April 12, 2006 4:20 PM PDT

Yahoo pressured over China cooperation

Yahoo's long-running defense of its Chinese operations, which have been criticized for close cooperation with the country's police agencies, took an unusual twist this week in a confrontation at the company's headquarters.

Julien Pain of Reporters Without Borders, a free speech advocacy organization, stopped by Yahoo's San Jose, Calif., headquarters on Monday accompanied by a film crew from ABC World News Tonight. In a moment reminiscent of Michael Moore's "Bowling for Columbine," Pain asked to meet with company executives--but Yahoo sent out its security guards instead.

Click here to Play

Video: Fighting Yahoo's China policies
Lawyer, family of dissidents speak out.

Eventually, after tense negotiations accompanied by threats of having him arrested by police for trespassing, Yahoo relented and arranged a meeting with two unnamed executives. "They were just trying to handle some PR crisis," Pain told CNET News.com afterward. "It's a PR crisis? No, it's a human rights crisis."

Yahoo has come under fire, including at a congressional hearing in February, for choosing to locate servers used by Yahoo Mail inside China instead of in a jurisdiction that is more protective of free speech and privacy rights, which Google and Microsoft already do. (A Yahoo representative did not return multiple phone calls on Wednesday.)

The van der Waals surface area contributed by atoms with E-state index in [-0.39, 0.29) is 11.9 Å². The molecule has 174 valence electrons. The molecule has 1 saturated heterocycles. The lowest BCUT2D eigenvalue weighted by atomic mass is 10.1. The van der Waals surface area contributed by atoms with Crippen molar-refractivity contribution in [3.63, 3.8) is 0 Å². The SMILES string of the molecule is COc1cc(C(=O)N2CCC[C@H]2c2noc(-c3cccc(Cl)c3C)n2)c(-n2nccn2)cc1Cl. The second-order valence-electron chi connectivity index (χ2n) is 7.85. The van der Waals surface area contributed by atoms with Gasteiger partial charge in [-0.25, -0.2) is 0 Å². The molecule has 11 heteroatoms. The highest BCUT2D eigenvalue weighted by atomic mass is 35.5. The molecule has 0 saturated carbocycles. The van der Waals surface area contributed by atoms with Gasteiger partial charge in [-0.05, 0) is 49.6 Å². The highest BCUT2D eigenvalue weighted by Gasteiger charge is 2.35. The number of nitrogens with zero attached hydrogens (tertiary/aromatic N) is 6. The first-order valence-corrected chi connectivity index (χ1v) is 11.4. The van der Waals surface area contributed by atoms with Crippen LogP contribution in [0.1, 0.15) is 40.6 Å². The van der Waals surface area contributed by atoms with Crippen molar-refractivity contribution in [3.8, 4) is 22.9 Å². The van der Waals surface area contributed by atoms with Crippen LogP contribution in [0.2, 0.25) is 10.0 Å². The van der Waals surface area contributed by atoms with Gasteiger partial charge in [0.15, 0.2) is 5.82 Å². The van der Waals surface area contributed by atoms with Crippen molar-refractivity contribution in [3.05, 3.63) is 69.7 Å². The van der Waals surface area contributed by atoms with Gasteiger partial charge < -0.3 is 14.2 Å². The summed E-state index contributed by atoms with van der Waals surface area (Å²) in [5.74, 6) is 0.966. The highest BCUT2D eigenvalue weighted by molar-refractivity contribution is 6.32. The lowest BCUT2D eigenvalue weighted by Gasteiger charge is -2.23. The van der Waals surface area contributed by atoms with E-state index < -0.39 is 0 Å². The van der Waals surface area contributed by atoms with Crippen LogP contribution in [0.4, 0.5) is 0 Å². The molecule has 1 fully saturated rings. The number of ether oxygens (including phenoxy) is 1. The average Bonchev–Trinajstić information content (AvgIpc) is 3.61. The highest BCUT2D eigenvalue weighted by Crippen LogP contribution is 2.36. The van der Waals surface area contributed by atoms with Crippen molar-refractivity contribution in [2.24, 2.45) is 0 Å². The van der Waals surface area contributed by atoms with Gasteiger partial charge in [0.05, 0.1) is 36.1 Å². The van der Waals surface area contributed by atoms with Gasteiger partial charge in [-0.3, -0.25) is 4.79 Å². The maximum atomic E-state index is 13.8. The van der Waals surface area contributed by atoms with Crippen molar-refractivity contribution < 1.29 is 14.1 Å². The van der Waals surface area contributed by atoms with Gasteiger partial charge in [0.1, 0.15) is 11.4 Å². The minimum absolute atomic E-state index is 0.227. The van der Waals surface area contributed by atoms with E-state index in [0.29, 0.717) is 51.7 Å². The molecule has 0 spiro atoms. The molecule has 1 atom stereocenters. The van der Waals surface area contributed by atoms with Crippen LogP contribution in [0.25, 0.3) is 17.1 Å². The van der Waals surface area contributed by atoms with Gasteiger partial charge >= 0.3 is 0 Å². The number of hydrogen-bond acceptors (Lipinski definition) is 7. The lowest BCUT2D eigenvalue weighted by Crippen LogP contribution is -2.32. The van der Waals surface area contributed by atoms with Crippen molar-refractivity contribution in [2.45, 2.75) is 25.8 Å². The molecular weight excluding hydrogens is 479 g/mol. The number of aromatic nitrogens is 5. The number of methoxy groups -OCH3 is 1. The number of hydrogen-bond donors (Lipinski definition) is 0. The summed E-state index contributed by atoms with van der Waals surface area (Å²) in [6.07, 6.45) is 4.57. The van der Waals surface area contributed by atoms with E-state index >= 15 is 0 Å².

Paris-based Reporters Without Borders revealed in September that information provided by Yahoo was used to convict Shi Tao, a 37-year-old journalist, of leaking "state secrets." Then, in February, the group reported that Yahoo turned over information that led to the arrest of Li Zhi, a 35-year-old ex-civil servant from the southwestern province of Dazhou, and an eight-year prison sentence in 2003.

In a short video that the advocacy group provided to CNET News.com that was filmed in Beijing last month, Li's brother pleaded with Yahoo to change its policy, saying: "His health wasn't great before he was imprisoned...Since he's been in jail, he's caught pleurisy (inflamed lung membranes), because of doing hard labor. Now his health is real bad."

In a statement last month, Yahoo defended its actions, saying: "In this specific case the Chinese government ordered Yahoo China to provide user information and Yahoo China complied with local laws."